“My anecdotal experience is that students who participate in career fairs are more likely to find jobs and internships, but also are more likely to feel confident about interacting with businesses and employers in the future,” Hatch said. “It’s really great practice and competence can go a long way. You know, just like putting yourself out there and having a kind of an elevator pitch about yourself.”
One of those students is Malayna Winger, a senior biological systems engineering major from Sterling.
“I made a connection with a company at the fall 2021 career fair that led to my summer internship,” Wingert said.
Wingert recently completed her summer hydraulic modeling internship with HDR after meeting representatives at the fall career fair. Wingert said that her connection with them not only helped her get the internship, but also helped her get acclimated with the company before her internship started.
“If I hadn’t met with the company before, I might have still got the job, but I don’t think that I would have been able to make the connections that I made,” she said. “Because I went to the career fair and reached out after, I got to tour their office, talk to the leader of the group that I was in and things like that.”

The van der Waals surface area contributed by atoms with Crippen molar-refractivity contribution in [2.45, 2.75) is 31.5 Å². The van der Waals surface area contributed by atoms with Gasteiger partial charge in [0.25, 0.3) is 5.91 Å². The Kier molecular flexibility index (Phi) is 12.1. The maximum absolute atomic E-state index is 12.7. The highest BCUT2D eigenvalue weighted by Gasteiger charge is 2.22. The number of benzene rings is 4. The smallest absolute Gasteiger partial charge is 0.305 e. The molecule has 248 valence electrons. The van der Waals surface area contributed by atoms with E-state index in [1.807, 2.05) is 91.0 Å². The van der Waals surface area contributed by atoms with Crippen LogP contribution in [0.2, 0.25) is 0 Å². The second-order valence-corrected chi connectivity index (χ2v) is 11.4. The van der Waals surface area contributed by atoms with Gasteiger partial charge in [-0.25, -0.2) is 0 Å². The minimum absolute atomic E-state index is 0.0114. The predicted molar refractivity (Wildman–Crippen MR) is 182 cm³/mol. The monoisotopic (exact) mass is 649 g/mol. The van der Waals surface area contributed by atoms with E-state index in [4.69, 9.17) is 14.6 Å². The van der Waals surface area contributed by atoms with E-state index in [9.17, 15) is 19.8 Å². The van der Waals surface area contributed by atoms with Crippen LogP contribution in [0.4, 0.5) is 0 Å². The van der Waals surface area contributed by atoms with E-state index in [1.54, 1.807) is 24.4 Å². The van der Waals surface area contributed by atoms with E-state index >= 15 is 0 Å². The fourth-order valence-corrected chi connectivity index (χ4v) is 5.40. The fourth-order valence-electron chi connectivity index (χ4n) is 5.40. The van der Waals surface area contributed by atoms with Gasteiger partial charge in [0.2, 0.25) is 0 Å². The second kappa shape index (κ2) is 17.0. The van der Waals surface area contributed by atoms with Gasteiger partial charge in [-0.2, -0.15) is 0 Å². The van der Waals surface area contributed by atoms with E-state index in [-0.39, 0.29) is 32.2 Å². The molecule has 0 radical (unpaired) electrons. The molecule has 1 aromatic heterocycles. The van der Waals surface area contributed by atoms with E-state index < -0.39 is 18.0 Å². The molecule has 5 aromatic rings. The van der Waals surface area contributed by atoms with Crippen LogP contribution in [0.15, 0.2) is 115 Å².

Wingert said she recommends attending the career fairs as it’s a great starting point for reaching out to companies and a way to meet many employers in one place. At the career fair, Wingert made a personal connection with the HDR recruiter by asking questions about the company, sharing her experiences and sharing her resume.
She advises students to look up the companies beforehand and write out detailed questions for them, in addition to preparing their resumes.
Kelsey Cox, recruiting coordinator at Olsson, also highlighted the importance of asking company-specific questions.
“I really appreciate it when students come with a couple of specific questions like ‘Hey, I saw this project on your website, can you talk more about it,’ or just something that shows me that they did some research before their career fair and that they’re not just showing up unprepared,” she said.